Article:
When we talk of contemporary Urdu poetry, a few names come to mind, who by virtue of their direct and unwavering expression have made a lasting contribution to the language. After Faiz Ahmed Faiz, Sahir Ludhianvi and Ali Sardar Jafery, Ahmed Faraz was the only Urdu poet who got immense popularity
during his lifetime. Though I have got a chance to meet all these great laureates, it was Faraz who I met twice.
Connoisseurs of Urdu poetry would recall that at Ambala, an organisation called the Sham-e-Bahar Trust, used to hold an annual Indo-Pak mushaira where top poets from the two countries participated. Given the standard and popularity of the event, every year I, along with a few friends, used to drive to Ambala to enjoy the mushaira and return to Ludhiana the next morning. I remember it was in 1980 that Faraz had come to participate in it. Before the start of the mushaira, Iftikhar Imam Siddiqui of Mumbai, who was a participating poet and whom I had known, introduced me to Faraz. I requested Faraz to recite his popular ghazal 'Ranjish hi sahi, dil hi dukhane ke liye aa', but he politely refused saying he had already gifted this piece to Mehdi Hassan and now had no right over it.
Faraz was born this day in 1931 in a village of Kohat district of Pakhtunwa province in the present Pakistan. He was a tall and handsome man having features peculiar to the natives of the Frontier. Faraz began composing poems when in school and by the time he completed his post-graduation in Urdu and Persian from Peshawar University, he had acquired the identity of a gifted poet. His initial compositions give the impression that he belonged to the clan of progressive writers having the leftist ideology and choosing subjects that are essentially of socio-political nature.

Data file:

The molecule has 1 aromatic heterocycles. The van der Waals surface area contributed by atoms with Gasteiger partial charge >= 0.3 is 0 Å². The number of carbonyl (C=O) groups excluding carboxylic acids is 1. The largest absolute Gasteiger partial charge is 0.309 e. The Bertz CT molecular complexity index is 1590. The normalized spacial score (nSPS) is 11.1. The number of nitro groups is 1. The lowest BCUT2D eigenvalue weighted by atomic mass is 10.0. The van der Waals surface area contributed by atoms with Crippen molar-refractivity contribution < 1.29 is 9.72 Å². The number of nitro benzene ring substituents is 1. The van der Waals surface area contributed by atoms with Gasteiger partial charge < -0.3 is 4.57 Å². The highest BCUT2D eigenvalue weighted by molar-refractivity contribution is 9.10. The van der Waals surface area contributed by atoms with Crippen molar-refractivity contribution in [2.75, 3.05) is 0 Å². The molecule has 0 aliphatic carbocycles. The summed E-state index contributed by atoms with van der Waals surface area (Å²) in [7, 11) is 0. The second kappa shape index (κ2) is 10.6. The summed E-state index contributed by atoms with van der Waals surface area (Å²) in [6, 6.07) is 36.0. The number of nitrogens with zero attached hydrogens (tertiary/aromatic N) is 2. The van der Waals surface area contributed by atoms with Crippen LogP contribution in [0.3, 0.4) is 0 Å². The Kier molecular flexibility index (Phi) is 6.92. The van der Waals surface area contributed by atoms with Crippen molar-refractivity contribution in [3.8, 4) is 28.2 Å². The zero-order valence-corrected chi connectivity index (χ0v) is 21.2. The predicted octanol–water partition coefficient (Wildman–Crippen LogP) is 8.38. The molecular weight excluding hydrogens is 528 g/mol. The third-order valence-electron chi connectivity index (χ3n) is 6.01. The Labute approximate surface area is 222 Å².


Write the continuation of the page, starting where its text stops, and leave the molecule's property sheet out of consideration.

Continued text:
During his long career, Faraz apart from teaching at Islamia College at Peshawar held different jobs of distinction in Pakistan. He was a producer at Radio Pakistan and chairman of bodies like the National Book Foundation and National Institute of Folk Heritage of Pakistan. Outspoken about politics, he went into self-imposed exile during the Zia-ul Haq era after he was arrested for reciting poems at a function criticising the military rule. He stayed in Britain and Canada before returning to Pakistan after the end of the Zia regime.
Faraz's poetry, though rich in romance and progressive ideas, had quite an opposite appeal to the divergent sections of society. Whereas his ghazals were widely sung and admired by the masses and the literary circles, his voice was unwelcome in the halls of power because he used his pen against usurpers and dictators. He returned his award, the second highest civilian decoration of Pakistan, and supported the lawyers' movement against Musharraf's rule.
On the invitation of Adeeb International Society, Faraz visited Ludhiana in 2004 to participate in the Sahir Ludhianvi Memorial Mushaira where he recited his famous ghazal 'Suna hai log use ankh bhar ke dekhte hein'. I was among the invitees who gave him a standing ovation.
Faraz died of kidney failure in Islamabad on August 25, 2008 after living a life in pursuit of passionate poetical expressions and seething at ideological bullies and political despots. Faraz will always live through his verse.
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